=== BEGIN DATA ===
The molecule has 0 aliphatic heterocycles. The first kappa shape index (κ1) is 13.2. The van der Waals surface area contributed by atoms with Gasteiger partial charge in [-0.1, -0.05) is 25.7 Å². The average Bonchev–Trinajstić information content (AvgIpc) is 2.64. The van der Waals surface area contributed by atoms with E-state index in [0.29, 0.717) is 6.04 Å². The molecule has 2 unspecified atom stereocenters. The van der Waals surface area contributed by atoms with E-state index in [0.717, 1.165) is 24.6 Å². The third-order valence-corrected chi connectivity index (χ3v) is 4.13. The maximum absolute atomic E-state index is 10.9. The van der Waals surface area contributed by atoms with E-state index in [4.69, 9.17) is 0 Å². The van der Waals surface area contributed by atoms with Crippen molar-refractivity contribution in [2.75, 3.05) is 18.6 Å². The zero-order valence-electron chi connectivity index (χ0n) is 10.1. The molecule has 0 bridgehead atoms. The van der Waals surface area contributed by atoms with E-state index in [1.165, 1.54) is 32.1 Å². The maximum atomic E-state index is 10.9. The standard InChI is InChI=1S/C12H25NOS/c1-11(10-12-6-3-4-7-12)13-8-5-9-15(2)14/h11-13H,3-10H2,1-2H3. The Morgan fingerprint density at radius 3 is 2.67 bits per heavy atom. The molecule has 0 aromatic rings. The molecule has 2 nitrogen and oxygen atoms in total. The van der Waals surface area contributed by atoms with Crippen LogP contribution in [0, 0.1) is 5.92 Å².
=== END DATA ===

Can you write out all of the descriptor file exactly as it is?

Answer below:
The molecule has 0 aliphatic heterocycles. The first kappa shape index (κ1) is 13.2. The van der Waals surface area contributed by atoms with Gasteiger partial charge in [-0.1, -0.05) is 25.7 Å². The average Bonchev–Trinajstić information content (AvgIpc) is 2.64. The van der Waals surface area contributed by atoms with E-state index in [0.29, 0.717) is 6.04 Å². The molecule has 2 unspecified atom stereocenters. The van der Waals surface area contributed by atoms with E-state index in [0.717, 1.165) is 24.6 Å². The third-order valence-corrected chi connectivity index (χ3v) is 4.13. The maximum absolute atomic E-state index is 10.9. The van der Waals surface area contributed by atoms with E-state index in [4.69, 9.17) is 0 Å². The van der Waals surface area contributed by atoms with Crippen molar-refractivity contribution in [2.75, 3.05) is 18.6 Å². The zero-order valence-electron chi connectivity index (χ0n) is 10.1. The molecule has 0 bridgehead atoms. The van der Waals surface area contributed by atoms with E-state index in [1.165, 1.54) is 32.1 Å². The maximum atomic E-state index is 10.9. The standard InChI is InChI=1S/C12H25NOS/c1-11(10-12-6-3-4-7-12)13-8-5-9-15(2)14/h11-13H,3-10H2,1-2H3. The Morgan fingerprint density at radius 3 is 2.67 bits per heavy atom. The molecule has 0 aromatic rings. The molecule has 2 nitrogen and oxygen atoms in total. The van der Waals surface area contributed by atoms with Crippen LogP contribution in [0, 0.1) is 5.92 Å².